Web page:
The pervasive view of software performance is that compilers are better than humans at optimizing code, but the few humans who optimize important bits of code to the maximum extent disagree Similarly, computer programs today are increasingly diverging into a state where there is a tiny amount of extremely performance critical code, and a large amount of code where performance is so good on our hardware today that even horribly unoptimized code has no noticeable effect on performance.
Thus, optimizing compilers are useless on the first type of code (humans are better), and useless on the second (performance doesn’t matter). So what good are they at all?
Have been putting off watching Series 13 of Poirot because (1) I have less free time these days, and (2) I don’t want it to end 😦
I looked at ways to watch it legally on the three major platforms, with some curious1 results:
- Google has one version available and it isn’t clear whether it’s SD or HD (though looking at the thumbnails, I’m guessing the former).
- Amazon has both SD and HD options
- iTunes has both SD and HD options
Individual Episode Pricing
- Google has each episode priced at $6.99
- Amazon has the SD version priced at $6.99 and the HD version at $7.99
- iTunes has the SD version priced at $4.99 and the HD version at $5.99
Whole Series Pricing
- Google has the series (in SD ?) priced at $24.99
- Amazon has the same price for SD, and $29.99 for HD
- iTunes has the same prices as Amazon, minus 4 cents
- Amazon also has the DVD version for the series, at $17.96, and the Blu-Ray version at $34.54
Which format to watch ?
- If you want to watch a single episode (why ?!), iTunes is the cheapest 2 (both SD and HD)
- If you want to watch the whole series online, ditto (though not by much)
- If you don’t mind watching it with a physical disk, Amazon is the cheapest.
- If you want to play it on the maximum number of platforms, go with Amazon3.
Edit: I ended up going with Amazon since one of the platforms happens to be a Sony PlayStation.
Watched the “refrigerator scene” on YouTube and saw this comment in the stream that just about sums it up:
Wait so, in the first three movies, we’ve seen:
- A magical box that made Nazis explode and melt faces off
- A river raft carrying three people fall from a plane thousands of feet in the air onto a mountain, and not break everyone’s bones and spines in the process.
- A cult leader that has the ability to hypnotize and pull a heart out of a person’s chest
- Stones that, when placed in a certain hole, restore all vegetation and clarity to an Indian village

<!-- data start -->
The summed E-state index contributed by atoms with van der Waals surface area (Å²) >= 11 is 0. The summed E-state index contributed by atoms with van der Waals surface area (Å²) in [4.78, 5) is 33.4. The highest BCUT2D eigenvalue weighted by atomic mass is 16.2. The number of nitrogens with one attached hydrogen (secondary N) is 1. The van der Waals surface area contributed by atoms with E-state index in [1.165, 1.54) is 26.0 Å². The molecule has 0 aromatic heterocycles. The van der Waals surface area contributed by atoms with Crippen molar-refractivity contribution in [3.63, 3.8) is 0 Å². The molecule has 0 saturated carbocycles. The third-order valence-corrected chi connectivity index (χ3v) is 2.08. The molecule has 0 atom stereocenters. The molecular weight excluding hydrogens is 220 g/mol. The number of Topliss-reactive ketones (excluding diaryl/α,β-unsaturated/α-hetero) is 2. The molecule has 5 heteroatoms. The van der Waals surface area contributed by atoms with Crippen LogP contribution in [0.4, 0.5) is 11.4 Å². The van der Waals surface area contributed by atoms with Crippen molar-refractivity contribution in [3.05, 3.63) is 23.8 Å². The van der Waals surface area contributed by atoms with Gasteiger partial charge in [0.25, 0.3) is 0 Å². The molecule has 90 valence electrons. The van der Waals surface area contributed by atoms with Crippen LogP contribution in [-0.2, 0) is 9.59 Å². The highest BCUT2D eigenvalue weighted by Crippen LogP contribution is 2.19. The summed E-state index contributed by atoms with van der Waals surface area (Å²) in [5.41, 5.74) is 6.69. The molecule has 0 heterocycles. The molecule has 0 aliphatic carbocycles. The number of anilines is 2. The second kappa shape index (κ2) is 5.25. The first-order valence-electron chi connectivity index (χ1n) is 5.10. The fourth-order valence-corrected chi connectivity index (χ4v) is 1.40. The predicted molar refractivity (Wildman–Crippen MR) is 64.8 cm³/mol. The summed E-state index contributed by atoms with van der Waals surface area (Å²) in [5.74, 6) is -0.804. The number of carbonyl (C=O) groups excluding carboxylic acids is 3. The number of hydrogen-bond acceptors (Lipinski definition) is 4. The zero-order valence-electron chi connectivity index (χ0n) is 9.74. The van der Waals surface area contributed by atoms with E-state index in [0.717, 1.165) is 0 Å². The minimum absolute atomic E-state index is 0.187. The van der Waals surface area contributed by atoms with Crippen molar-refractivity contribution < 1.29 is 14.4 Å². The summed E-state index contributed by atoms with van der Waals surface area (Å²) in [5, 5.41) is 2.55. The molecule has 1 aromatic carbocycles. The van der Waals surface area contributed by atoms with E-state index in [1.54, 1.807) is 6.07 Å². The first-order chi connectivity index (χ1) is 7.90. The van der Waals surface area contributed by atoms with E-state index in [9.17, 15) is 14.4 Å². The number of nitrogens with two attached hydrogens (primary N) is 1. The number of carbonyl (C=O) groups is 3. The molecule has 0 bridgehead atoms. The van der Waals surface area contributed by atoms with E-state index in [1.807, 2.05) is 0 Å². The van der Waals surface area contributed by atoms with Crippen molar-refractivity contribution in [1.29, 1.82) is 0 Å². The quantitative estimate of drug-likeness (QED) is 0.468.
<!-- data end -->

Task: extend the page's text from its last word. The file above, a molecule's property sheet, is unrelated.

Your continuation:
- A cup that, if you drink water out of it, you age into dust
- An 800+ year-old knight guarding said cups
And you’re okay with all of that, but once Indy goes into a lead-lined fridge and survives a nuclear blast, you guys call it “unrealistic.” Just shut up and embrace the absurdity, like you did before. I personally thought this scene was awesome. The movie, I’ll admit, not as good as the others, but definitely didn’t deserve the flack.
The old-time Unix culture has largely reinvented itself in the open-source movement. Doing so saved us from extinction, but it also means that the problems of open source are now ours as well.
My ideal for the future is to develop a file system remote interface (a la Plan 9) and then have it implemented across the Internet as the standard rather than HTML. That would be ultimate cool.
Although the early years in the twenty-first century seem to be favoring the Lisp-school philosophy, I predict the balance of the century will belong to the Fortran-school programmers who are able to successfully apply mathematics to practical problems. It is tempting to declare that most programming problems “don’t need math”, but this is only true in the same sense that manufacturing, or supply-chain management, or baseball, “doesn’t need math”: advanced mathematics seems completely unnecessary to existing practitioners, but only until someone figures out that a particular mathematical concept is the right way to think about the problem at hand. After that, it is vital.
Apropos of the recent article on how “Googling for stuff makes you feel smarter”, here is Umberto Eco on something similar:
A student makes hundreds of pages of photocopies and takes them home, and the manual labor he exercises in doing so gives him the impression that he possesses the work. Owning the photocopies exempts the student from actually reading them. This sort of vertigo of accumulation, a neocapitalism of information, happens to many.
So far, Open Source suffers from the same problem that Microsoftish software does: it does not reach closure and stability. Novelty is what motivates people in that camp, too, not actual innovation. Real innovative people leave good enough alone, while novelty-seekers don’t.
There is no escape, can’t you feel the cold hand of cycle-elimination, and blusterification stroking the back of your neck, ready to snag you by a lock of your hair and shove you head first into the XML sausage grinder, to come out the other side as an XML document that will be fondled and groped lavisciously yet clumsily by DOM Visitors, Iterators and other foul demon offspring from the ring of hell reserved for lame OO language implementors who are so embalmed in the throwaway bourgeois epistemologic theories of continental philosophy that they insist methods belong to objects, and that everything can be broken into class hierarchies if we just apply a strong enough dose of machismo-driven dialectical analysis and your inability to abide by their categorical imperative means they must build protective and private measures into their degenerate pidgins and creoles.